Unfortunately, this moment of inspired comedy is diluted by endless aimless gags where the jokes lack punch. I did not enjoy that I felt as though I was always one step ahead of our protagonists. For a bunch of really smart guys, the screenplay gives them too much time to finally make the connection between the research that Dr. Spengler (Ramis) is conducting and the slime that reacts to extreme emotions. I got the impression that padding is inserted between interesting scenes for the sake of bulking up the running time. As a result, the film’s pacing is slow and there is barely a sense of magic, despite the generous special and visual effects on screen, in the discovery of the evil plot.

Furthermore, I sensed a lack of creativity in the resolution of the bizarre happenings all over the city. While it is hilarious to see a woman’s fur coat come alive and attack her, why even bother showing us the police receiving calls from citizens about, for instance, being attacked by a park bench and other inanimate objects if the police were never shown doing anything about the report? Also, it is not necessary that we see another giant prancing around the city because that has been done before.

The film’s strength is its quieter moments. For example, Dr. Venkman (Murray) playing with Dana’s baby and Dr. Venkman and Dana going on a date and discussing what went wrong in their once promising romantic relationship. Such moments of reality should have been the anchors of the picture. If the screenplay had given the human angle to simmer and evolve and the paranormal quirks had been dialed down a notch, “Ghostbusters II,” directed by Ivan Reitman, could have had a chance to be good. Instead, the picture feels as weightless and lifeless as its transparent, raggedy-looking ghosts.

The Blues Brothers


The Blues Brothers (1980)
★★★★ / ★★★★

After Elwood (Dan Aykroyd) picks up his brother, Jake (John Belushi), from prison, they head straight to the Catholic orphanage they grew up in. They are told by the nun who raised them (Kathleen Freeman) that the place owes five thousand dollars worth of taxes to the county. The church chose not to pay this money so that, if the bill is not settled within two weeks, the place would have to be sold to the Board of Education. Jake and Elwood have an idea: get The Blues Brothers Band together, which will be a challenge because the former members are holding new jobs and leading new lives, and throw a concert for lovers of good ol’ rhythm and blues.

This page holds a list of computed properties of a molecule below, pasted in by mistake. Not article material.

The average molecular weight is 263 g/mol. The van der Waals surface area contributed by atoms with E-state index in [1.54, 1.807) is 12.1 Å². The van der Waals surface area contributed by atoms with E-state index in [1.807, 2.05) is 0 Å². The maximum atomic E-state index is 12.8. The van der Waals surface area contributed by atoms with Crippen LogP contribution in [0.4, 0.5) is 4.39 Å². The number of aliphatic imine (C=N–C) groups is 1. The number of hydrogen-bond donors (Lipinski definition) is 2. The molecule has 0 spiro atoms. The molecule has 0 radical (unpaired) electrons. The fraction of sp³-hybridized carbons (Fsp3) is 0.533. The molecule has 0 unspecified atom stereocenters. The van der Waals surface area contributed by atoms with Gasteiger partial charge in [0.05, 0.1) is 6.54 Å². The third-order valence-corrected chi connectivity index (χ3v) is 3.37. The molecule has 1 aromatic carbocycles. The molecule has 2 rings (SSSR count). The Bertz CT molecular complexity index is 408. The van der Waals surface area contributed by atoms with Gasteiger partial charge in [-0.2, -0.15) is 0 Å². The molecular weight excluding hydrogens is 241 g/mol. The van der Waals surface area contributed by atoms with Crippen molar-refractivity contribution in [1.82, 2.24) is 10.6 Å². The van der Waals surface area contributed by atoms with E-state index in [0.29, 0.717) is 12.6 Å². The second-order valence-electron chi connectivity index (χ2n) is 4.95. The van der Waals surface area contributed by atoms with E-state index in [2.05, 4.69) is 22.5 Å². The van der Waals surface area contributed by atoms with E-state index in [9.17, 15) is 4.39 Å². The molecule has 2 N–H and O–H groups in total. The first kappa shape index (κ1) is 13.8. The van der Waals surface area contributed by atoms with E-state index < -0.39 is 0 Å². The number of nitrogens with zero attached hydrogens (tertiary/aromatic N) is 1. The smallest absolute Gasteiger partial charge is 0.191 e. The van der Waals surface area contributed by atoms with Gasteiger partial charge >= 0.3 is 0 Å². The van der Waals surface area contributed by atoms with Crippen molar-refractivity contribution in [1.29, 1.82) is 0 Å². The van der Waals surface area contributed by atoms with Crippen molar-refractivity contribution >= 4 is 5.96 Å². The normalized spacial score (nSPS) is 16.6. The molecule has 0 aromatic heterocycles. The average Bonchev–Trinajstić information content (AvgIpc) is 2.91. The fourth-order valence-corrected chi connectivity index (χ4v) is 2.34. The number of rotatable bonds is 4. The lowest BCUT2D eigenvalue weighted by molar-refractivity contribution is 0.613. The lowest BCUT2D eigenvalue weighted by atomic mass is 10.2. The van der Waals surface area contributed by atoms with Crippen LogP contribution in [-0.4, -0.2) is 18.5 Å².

Written by Dan Aykroyd and John Landis, “The Blues Brothers” is musical comedy with flavor, pizzazz, and a sense of humor so infectious, what might seem silly or absurd on paper translates beautifully onto film. Its willingness to take risks constantly, like pushing a twenty-second gag of car chases to about five minutes utter destruction (sans casualty), sometimes longer, without losing its vigor, creates many scenes worth remembering. It establishes a universe that is fun to look at and even more enjoyable to listen to.

As plenty of comedies have shown, it is tempting to rest on a one-note joke. A couple of crooks deciding to earn money honestly is rife with irony so it is easy to recycle the elements that makes the situation amusing. Instead of traversing a well-worn path, it attempts to break out from the template by living up to the oddities in the screenplay. For instance, as Jake and Elwood visit various places, they are followed by a mysterious woman (Carrie Fisher) who seems intent on killing them. She wields a bazooka, is knowledgeable about setting up explosives, and she even has a flamethrower. Who is this woman and how does she know exactly where her targets will be?

Part of the charm of the brothers is that although we are told that they have a long history with getting in trouble with the law, there is an innocence and goodness about them. They wear black suits, black hats, and black sunglasses but there they are not especially tough or mean. They walk in and out of places and through people’s lives and they appear almost incorruptible. Interestingly, although many wild occurrences unfold around them, they command an endearing calmness. They bicker twice or thrice but the film holds onto their love for one another. Jake and Elwood come alive, almost like different people, when performing on stage.

The songs are joyous and brilliantly performed. My favorite was by Aretha Franklin, playing as one of the owners of Soul Food Cafe, as she tries to convince her husband (Matt Murphy) to think twice about rejoining the dismantled band. I loved that it takes place in a simple but comfortable cafe, the wife singing her lungs out, dancing in stained clothing, and even less fancy footwear. I was so into the moment, I wanted to sing along and dance. Also, I could not help but imagine how it would be like if people actually burst into songs to express how they really feel or think. It creates a fantasy. The medium is created in the first place to accomplish this very thing.